The Good News – breakthrough therapies

Public research organization and private sector innovators are delivering on the new science. Investments in genomics, epigenetics and system biology are paying off. Pipelines are full with breakthroughs; targeted and immunotherapy in cancer; and soon with cell and gene therapy. 

The taxonomy of disease is re-written as we move towards precision (personalized) medicine where therapy is selected on each patient’s biology. One medicine will be used in different indications, and in different combinations, all with potentially different value.

“This pace of innovation has never been seen before in the drug development space… It’s time to stop putting new science on top of the old infrastructure and do things differently.” 
— Aiman Shalabi, Chief Medical Officer, Cancer Research Institute
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The Problem – No access 

Today’s legacy market access processes are lagging behind scientific innovation. Pharma and payers in Europe have discovered that price competition can exist within a framework of value-based pricing, but negotiations take way too long – even with just two parties. Negotiations among three parties – needed for combination pricing – are even more complicated.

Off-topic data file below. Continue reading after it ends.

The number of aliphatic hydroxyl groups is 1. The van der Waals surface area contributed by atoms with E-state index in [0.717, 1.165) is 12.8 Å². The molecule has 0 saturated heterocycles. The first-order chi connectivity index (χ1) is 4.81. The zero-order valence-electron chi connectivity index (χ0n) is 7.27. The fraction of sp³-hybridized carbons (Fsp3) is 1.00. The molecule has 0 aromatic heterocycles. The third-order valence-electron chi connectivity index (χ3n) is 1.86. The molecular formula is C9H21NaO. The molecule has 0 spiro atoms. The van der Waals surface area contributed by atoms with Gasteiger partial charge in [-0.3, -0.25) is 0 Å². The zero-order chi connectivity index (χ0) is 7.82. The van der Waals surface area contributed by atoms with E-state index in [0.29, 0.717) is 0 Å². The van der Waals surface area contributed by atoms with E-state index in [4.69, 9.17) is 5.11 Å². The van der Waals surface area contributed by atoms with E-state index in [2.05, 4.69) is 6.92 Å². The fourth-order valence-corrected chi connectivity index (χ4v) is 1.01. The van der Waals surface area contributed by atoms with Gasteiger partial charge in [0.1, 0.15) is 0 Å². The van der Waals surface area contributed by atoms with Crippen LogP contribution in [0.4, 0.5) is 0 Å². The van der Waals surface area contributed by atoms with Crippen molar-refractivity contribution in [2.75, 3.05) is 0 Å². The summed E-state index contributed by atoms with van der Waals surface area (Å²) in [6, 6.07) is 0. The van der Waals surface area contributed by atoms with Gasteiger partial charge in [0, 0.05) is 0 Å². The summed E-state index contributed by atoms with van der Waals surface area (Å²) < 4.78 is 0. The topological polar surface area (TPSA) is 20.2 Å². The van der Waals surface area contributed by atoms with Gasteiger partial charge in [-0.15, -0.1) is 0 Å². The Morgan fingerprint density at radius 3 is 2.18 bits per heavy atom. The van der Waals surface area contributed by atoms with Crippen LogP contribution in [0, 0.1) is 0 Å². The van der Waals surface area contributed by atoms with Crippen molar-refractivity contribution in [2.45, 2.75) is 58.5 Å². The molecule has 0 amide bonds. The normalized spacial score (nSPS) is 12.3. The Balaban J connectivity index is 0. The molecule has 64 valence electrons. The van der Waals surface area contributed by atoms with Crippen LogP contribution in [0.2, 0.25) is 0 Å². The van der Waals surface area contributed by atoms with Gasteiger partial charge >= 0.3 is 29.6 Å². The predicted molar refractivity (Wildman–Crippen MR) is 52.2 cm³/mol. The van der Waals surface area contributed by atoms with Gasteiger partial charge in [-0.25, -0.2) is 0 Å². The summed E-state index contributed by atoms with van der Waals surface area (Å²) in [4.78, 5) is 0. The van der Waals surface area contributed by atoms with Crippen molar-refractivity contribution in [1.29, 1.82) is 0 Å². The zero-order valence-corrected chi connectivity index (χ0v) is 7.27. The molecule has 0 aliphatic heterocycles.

As a result, there is a logjam of therapies. In some of the wealthiest countries in the world, patients aren't getting the medicine they need and drug companies aren't making any money on their newest therapies. Current pricing and reimbursement models were not built for indication-based and combination pricing. A new approach is needed to reflect the new science and recent changes to market dynamics.


The Solution – an exchange

PharmaCCX is laying the foundation for a completely new ecosystem that reconciles the underlying price structures and price negotiation processes of new pharmaceutical therapies with the already advanced scientific efficacy of these therapies. The PharmaCCX exchange catalyzes pricing and procurement of innovative medicine by healthcare payers quickly and efficiently -- accelerating patient access to the best medicines available for their diseases.

The first users of this "smart exchange" include global oncology pharmaceutical companies and some of the most innovative healthcare systems in Europe. 


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